First, head to two family-run taverns serving such authentic tapas as acorn-fed Iberian ham, gambas al ajillo (garlic shrimp in oil) and bacalao (salt cod), paired with delicious local wines. You'll  then get a fascinating overview of flamenco, from its origins to its current global renown, before experiencing a dance performanced in the historic Santa Cruz neighborhood. After the performance, you'll visit yet another family-run tapas bar to cap the whirlwind evening with more incredible wines and equally delectable desserts. All in all, it's a perfect end to a magical evening in Seville!

Day 9: Private Transfer to Ronda - Wine Tour

Ronda
Ronda

In the morning, a driver will meet you for your journey south to Ronda, an ancient city dating with a dramatic location carved spanning a deep gorge. Ronda and its surrounding region are also known for producing great wines. Today, you'll enjoy a private visit to a boutique winery whose cellars are located in the ancient chapel of a former monastery. You'll enjoy an informative tour by an oenologist who will reveal the time-tested methods and traditions of the winemaking process here, as well as discuss the types of wines they produce, before you indulge in a tasting of the winery's various wines. 

After the winery, you will head into Ronda to do some sightseeing. The city itself has a well preserved historic center with an impressive Plaza de Toros (bullring) that's a physical representation of its bullfighting heritage. Most ideally, though, there are spectacular views of the gorge from many points in the city.

Day 10: Hiking Ronda - Transfer to Granada

One last hike near Ronda
One last hike near Ronda

After breakfast, head to the outskirts of Ronda for hiking a bucolic landscape enriched by local farms and olive groves, and including hiking ridges trails for more incredible views of Ronda and the valley. You might even pass by limestone caves and old hermitages that date back hundreds of years. As an added bonus you'll see beautiful displays of wildflowers and almond blossoms along the trails. Capping the experience will be a picnic lunch featuring seasonal produce. 

Afterward, your driver will pick you up for the two-hour drive east to the Sierra Nevada Mountains and the city of Granada. This is one of the most historic and beautiful cities in the south. Upon arrival, you'll check into your hotel and have some time to relax and unwind.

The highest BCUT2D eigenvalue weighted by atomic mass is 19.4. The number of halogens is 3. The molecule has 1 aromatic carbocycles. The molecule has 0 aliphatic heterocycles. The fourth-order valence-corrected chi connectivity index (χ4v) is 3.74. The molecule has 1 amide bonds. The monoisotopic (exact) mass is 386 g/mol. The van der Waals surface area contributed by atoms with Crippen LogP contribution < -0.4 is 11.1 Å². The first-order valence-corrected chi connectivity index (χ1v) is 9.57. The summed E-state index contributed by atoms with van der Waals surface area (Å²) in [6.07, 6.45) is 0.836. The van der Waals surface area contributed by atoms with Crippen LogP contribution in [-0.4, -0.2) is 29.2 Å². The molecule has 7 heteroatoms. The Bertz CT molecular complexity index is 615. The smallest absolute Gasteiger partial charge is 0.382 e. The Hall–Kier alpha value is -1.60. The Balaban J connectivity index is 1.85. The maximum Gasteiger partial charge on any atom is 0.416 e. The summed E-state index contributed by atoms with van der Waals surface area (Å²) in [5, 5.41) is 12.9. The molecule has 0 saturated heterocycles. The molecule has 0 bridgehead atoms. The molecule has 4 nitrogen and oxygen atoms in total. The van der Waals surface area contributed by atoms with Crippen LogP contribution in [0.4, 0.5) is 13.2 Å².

Day 11: Private Tour of the Alhambra and Generalife Gardens

The Alhambra, overlooking Grenada
The Alhambra, overlooking Grenada

Granada was once the last bastion of Al-Andalus (Muslim Spain), highlighted by Granada's most famous landmark, the Alhambra--deservedly a UNESCO World Heritage Site. You'll meet an expert guide for a private tour of this imposing hilltop Muslim fortress dating from the 9th century and which served as a Moorish palace until 1492 when after the Christian reconquest it became the Royal Court of Ferdinand and Isabella. You'll walk through its grand halls and stroll the Generalife Gardens, which are filled with colorful flowers and fountains and offer panoramic views of the city down below.

After the tour, You'll have free time to enjoy Grenada on your own. You can walk around the labyrinthine streets of the Albayzin and Sacromonte quarters, the well-preserved historic neighborhoods of the city. In areas such as these, you can visit the Granada Cathedral, Royal Church, Alcaicería (old silk market), and Madraza (medieval Koranic school).

Day 12: Flight from Granada to Barcelona - Private Cycling Tour

Welcome to Barcelona
Welcome to Barcelona

In the morning, a driver will transfer you to the airport for a flight to Barcelona, where you'll be transferred to your hotel. After freshening up, head out and explore this jewel in the crown of Catalonia by bicycle. After meeting your guide and hopping on the bike, you'll then ride through the medieval Gothic Quarter and its trendy El Born neighborhood. As your guide leads you on a three-hour tour, he or she will point out the rich history of these neighborhoods as you pass Roman ruins, the grand Plaça Reial, and the gothic Barcelona Cathedral, which dates to the 13th century. 

But the tour doesn't end here. You'll cycle from the Gothic Quarter through Ciutadella Park, one of the largest green spaces in the city, and all the way to Barceloneta Beach. This is the main urban beach in the city, and it's always a hub of activity, lined as it is with cafés, restaurants, beach, bars, and discos. Riding along the promenade fronting the water is the perfect way to cap your cycling tour of Barcelona's most famous areas.

Day 13: Gaudí Architecture Tour & Markets of Barcelona

La Sagrada Familia, a Gaudí masterpiece
La Sagrada Familia, a Gaudí masterpiece